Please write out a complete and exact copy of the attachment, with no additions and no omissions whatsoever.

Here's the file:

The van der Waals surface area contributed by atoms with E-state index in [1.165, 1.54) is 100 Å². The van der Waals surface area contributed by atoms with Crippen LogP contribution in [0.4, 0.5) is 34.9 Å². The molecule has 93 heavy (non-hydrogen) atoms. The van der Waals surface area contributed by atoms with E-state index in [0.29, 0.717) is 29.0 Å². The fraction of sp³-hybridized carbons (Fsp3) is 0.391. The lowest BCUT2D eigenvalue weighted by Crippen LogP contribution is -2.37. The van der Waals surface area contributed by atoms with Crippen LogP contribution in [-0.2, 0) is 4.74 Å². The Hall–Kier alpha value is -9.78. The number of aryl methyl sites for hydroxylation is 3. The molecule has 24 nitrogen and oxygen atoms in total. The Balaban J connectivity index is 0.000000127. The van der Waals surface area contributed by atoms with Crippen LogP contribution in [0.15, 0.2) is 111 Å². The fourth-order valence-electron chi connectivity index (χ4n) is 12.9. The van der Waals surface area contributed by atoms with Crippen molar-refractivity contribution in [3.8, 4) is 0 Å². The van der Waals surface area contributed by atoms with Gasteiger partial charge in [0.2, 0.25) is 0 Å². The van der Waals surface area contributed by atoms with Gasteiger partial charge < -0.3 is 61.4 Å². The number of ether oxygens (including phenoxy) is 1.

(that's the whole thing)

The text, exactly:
The van der Waals surface area contributed by atoms with E-state index in [1.165, 1.54) is 100 Å². The van der Waals surface area contributed by atoms with Crippen LogP contribution in [0.4, 0.5) is 34.9 Å². The molecule has 93 heavy (non-hydrogen) atoms. The van der Waals surface area contributed by atoms with E-state index in [0.29, 0.717) is 29.0 Å². The fraction of sp³-hybridized carbons (Fsp3) is 0.391. The lowest BCUT2D eigenvalue weighted by Crippen LogP contribution is -2.37. The van der Waals surface area contributed by atoms with Crippen LogP contribution in [-0.2, 0) is 4.74 Å². The Hall–Kier alpha value is -9.78. The number of aryl methyl sites for hydroxylation is 3. The molecule has 24 nitrogen and oxygen atoms in total. The Balaban J connectivity index is 0.000000127. The van der Waals surface area contributed by atoms with Crippen LogP contribution in [0.15, 0.2) is 111 Å². The fourth-order valence-electron chi connectivity index (χ4n) is 12.9. The van der Waals surface area contributed by atoms with Crippen molar-refractivity contribution in [3.8, 4) is 0 Å². The van der Waals surface area contributed by atoms with Gasteiger partial charge in [0.2, 0.25) is 0 Å². The van der Waals surface area contributed by atoms with Gasteiger partial charge < -0.3 is 61.4 Å². The number of ether oxygens (including phenoxy) is 1.